RAID-5 and database servers

Robert von Bismarck robert.vonbismarck at
Fri Mar 12 02:56:29 CST 2010

Plenty of good advice in this thread, I might add that you'd wish to use
the maximum number of disks you can pack into your box and meet your
storage requirements, and not just a few big ones, favoring RAID-6 over
RAID-5. Usually striping a busy DB over more individual disks will yield
added performance benefits, smaller disks rebuild quicker too in case of
failure and are cheaper to replace. The increase in disks does increase
the risks of RAID failure as well, but using RAID-6 plus hotspares helps
minimizing that.
Rebuild is the most critical moment in RAID-5, especially with those
newer huge disks that take ages to rebuild. Rebuilding a busy 500Gb SATA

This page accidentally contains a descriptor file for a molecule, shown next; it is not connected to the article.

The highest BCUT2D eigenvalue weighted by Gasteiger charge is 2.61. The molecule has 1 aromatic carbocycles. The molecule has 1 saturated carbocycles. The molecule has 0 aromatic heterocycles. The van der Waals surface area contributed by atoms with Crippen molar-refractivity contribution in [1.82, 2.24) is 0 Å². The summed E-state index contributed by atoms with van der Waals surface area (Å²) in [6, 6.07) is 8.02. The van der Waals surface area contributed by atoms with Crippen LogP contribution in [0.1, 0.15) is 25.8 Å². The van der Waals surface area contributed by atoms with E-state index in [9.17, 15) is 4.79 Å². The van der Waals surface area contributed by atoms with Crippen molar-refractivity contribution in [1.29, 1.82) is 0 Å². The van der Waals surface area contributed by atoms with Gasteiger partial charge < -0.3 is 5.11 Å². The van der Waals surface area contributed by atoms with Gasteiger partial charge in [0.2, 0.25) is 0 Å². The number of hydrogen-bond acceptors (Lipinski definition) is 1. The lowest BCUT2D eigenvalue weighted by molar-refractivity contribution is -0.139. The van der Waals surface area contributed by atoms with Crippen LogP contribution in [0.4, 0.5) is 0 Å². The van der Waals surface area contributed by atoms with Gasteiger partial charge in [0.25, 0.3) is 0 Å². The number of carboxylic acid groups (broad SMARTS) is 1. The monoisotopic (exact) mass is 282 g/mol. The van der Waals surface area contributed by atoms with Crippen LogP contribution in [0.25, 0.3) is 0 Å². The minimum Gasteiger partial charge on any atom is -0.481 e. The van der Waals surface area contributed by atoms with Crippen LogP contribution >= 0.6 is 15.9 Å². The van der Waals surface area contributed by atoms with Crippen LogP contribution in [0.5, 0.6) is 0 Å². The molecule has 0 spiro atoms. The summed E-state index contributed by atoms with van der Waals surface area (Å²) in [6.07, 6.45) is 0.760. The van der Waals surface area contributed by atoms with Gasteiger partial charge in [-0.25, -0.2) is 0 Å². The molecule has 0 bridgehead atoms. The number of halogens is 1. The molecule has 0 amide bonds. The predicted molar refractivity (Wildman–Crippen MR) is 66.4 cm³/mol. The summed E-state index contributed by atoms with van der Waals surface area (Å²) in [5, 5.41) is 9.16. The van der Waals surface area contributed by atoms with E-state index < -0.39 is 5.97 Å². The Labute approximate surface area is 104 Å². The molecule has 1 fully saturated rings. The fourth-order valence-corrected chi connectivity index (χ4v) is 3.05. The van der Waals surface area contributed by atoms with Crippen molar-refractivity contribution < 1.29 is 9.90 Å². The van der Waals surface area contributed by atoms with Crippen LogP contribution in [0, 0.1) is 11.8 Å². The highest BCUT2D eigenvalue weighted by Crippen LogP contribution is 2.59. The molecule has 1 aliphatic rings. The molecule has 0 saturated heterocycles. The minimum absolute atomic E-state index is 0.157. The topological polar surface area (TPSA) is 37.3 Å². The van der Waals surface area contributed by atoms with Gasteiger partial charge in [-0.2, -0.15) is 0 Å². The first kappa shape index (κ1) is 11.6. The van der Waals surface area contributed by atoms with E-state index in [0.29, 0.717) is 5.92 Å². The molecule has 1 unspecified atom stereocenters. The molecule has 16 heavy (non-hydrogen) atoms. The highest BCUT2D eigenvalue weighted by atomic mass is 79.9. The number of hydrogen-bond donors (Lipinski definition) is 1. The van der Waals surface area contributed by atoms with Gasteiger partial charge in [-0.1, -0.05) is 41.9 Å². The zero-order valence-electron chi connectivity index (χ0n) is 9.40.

RAID-5 took about 8 hours, but YMMV. 
During rebuild the load is increased on all the remaining disks, and as
they usually are from the same batch as all the others, they may fail
for the same reason the first one did. I had a big RAID-5 die on me
during the rebuild phase, and that is not a happy memory. Thankfully we
had some spare drives to rebuild a new array and full backups.
If money is really no object, go buy a couple ramsan's

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